Unless you’re a surfer, nice beaches are surprisingly hard to come by in Chile, so we decided to end our holiday in Santa Cruz, a small town in the Colchagua Valley, one of the country’s top wine regions. I mean if you can’t find a beach to relax on…then a wine valley has to be a pretty good second choice!
There are quite a few vineyards with accommodation in the nearby countryside but they mostly seemed pretty small. So as we were going to be there for five nights we opted for the town centre and the Spanish colonial style resort Hotel Santa Cruz.
It was a great choice. We had big rooms, each with a terrace with full size sunbeds and at the centre of the resort is a lagoon style swimming pool shaded by huge palm trees. Perfect for plenty of rest and relaxation – just what we needed after our trekking adventures in Patagonia.
The hotel is on Santa Cruz’s main square, a pretty plaza with benches and a bandstand. Next door to the hotel is Ruta del Vino, an office and shop where they have lots of information about all of the vineyards in the area. They’re really helpful and can book you on a tour, or you can just buy tickets for specific vineyards.
We were pretty tired after trekking, so rather than do a full day wine tour we decided on a visit to Viu Manent, a lovely winery just outside Santa Cruz. It was close enough to get a cab and we got there in time to have an alfresco lunch overlooking the vines and then toured the property in a horse drawn carriage.
It’s a third generation family owned vineyard that is beautifully maintained inside and out. We were able to see where the wine is made and stored before being taken into our exclusive tasting room. We’d already sampled the rose with lunch and the other wines were just as good.
Our trips away from the hotel pool were few and far between, but we did meander around the shops in Santa Cruz a couple of times. There are some nice small boutique stores selling jewellery and gifts, as well as a lovely shop called Eco Bazar at Vina La Posada.
Vina La Posada is a winery that only about 10 minutes walk from the town square and as well as the shop it has several restaurants. On our last evening we ate at La Casita de Barreales. It was very good, though probably nicer to eat there in the daytime when you can admire the view of the vines and mountains.
We also had dinner at Club Union Social just off the main plaza, which has a lovely outdoor patio and very nice food. And we had a great meal at Prape’s Sushi & Wok which is just along the street when you come out of the back of the hotel. Afterwards we went to the Casino Colchagua, which is owned by the hotel.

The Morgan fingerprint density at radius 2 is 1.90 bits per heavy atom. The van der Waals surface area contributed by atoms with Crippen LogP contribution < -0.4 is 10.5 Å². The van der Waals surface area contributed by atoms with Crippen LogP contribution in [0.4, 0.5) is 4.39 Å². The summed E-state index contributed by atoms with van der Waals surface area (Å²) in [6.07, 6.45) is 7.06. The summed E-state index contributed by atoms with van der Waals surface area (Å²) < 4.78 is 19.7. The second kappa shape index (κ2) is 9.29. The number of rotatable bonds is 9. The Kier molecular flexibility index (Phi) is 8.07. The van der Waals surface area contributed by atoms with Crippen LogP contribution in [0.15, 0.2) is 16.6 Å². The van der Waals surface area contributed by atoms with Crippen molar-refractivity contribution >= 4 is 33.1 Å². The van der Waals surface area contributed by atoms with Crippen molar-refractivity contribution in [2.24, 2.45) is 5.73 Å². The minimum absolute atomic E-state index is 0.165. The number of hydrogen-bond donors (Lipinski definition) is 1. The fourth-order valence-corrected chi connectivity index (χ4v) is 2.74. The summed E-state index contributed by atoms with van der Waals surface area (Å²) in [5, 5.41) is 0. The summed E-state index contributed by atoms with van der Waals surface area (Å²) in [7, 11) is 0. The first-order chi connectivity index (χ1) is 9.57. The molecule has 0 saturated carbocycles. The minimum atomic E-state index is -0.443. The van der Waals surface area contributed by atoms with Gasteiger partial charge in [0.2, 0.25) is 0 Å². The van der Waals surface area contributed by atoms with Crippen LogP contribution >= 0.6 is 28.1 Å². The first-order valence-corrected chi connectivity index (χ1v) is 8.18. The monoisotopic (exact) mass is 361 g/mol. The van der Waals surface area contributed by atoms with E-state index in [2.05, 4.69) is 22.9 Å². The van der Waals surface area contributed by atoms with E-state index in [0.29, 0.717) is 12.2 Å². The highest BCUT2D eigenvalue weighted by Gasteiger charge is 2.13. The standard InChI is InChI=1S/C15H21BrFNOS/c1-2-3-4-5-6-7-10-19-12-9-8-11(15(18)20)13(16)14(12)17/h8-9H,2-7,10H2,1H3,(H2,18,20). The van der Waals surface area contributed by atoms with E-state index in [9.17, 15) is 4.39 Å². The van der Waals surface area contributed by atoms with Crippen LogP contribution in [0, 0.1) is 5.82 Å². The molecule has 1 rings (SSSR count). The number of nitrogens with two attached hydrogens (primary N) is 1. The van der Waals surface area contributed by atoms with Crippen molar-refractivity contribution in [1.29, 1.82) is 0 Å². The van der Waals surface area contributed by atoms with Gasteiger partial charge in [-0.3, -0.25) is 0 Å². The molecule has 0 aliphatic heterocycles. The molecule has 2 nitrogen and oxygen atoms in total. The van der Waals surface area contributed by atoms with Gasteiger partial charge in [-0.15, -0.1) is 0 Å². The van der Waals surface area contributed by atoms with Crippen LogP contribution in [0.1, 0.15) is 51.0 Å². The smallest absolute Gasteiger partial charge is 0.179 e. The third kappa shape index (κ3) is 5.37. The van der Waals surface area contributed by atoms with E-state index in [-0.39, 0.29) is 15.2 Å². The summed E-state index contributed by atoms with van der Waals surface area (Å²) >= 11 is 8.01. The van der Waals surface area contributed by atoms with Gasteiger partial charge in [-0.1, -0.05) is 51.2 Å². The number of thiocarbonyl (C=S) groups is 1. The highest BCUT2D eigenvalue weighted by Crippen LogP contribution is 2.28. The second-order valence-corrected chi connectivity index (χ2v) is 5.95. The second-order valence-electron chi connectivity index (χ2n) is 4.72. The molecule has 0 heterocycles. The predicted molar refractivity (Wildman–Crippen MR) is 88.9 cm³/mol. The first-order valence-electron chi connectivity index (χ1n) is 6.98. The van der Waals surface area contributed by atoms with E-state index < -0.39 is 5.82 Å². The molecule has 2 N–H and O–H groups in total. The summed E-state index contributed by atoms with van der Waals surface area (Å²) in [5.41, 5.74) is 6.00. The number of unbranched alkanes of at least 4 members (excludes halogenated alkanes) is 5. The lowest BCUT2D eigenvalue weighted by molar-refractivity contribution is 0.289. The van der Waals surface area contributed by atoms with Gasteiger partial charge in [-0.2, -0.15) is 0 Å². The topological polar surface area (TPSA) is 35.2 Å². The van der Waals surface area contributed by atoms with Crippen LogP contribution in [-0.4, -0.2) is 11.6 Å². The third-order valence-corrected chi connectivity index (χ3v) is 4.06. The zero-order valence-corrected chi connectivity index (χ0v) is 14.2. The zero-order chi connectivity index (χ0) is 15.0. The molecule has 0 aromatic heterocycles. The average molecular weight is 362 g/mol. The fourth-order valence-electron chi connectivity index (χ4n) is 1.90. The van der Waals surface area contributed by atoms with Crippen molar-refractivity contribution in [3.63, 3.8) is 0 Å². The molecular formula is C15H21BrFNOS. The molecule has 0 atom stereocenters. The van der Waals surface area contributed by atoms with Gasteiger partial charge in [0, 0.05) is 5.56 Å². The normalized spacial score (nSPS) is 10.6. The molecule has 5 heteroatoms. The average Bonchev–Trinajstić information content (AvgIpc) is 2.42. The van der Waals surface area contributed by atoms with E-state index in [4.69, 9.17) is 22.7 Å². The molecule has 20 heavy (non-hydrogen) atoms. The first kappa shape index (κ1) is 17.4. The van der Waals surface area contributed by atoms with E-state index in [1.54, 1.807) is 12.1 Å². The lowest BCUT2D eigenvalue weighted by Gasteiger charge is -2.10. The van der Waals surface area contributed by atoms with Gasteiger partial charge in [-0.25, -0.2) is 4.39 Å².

In fact the casino was on the ground floor of the the building our rooms were in but we didn’t ever hear any noise so they must be thick walls and ceilings. The casino was the usual mish mash of slot machines and gaming tables, but it didn’t really have the pizzazz of Vegas. So we just played (and lost) briefly on an one armed bandit or two and made a quick exit.
Our favourite bar was Uno Siete Nueve which if you speak Spanish you’ll know means 179, the number of the building where you’ll find it on Diaz Besoain. It was fairly quiet early in the week, but livened up by Thursday. The staff were a friendly bunch and they served good cocktails.
We also loved having lunch at quirky Cafe Sorbo on Avenue Rafael Casanova and of course the Hotel Santa Cruz had a very nice restaurant. We had a great breakfast there every morning and ate dinner in the outdoor gazebo one evening. The hotel also has its own vinoteca where you can taste and buy wines.
More surprisingly the hotel complex also includes Museo Colchagua, a private museum exhibiting the huge collection owned by controversial entrepreneur and alleged arms dealer Carlos Cardoen. This was also in the building where our rooms were, so walking to breakfast we could look down the circular stairwell and see one of the large and slightly alarming exhibits.
Being hotel guests we got free entry and while we weren’t really up for a long museum visit during the relaxing stage of our Chile trip, we were keen to see it’s star exhibit, El Gran Rescate. Like many others we had been gripped by the rescue of the 33 Chilean miners who were trapped underground for 69 days in 2010. The displays are really good and include photos, films and objects related to the rescue.
And just like that it was the end of our time in Santa Cruz . Despite the lack of beach the wine valley had turned out to be the perfect place to end our adventures in Chile. To read more about them, visit the Chile section of my blog and click on an image below to scroll through more photos in this post’s gallery.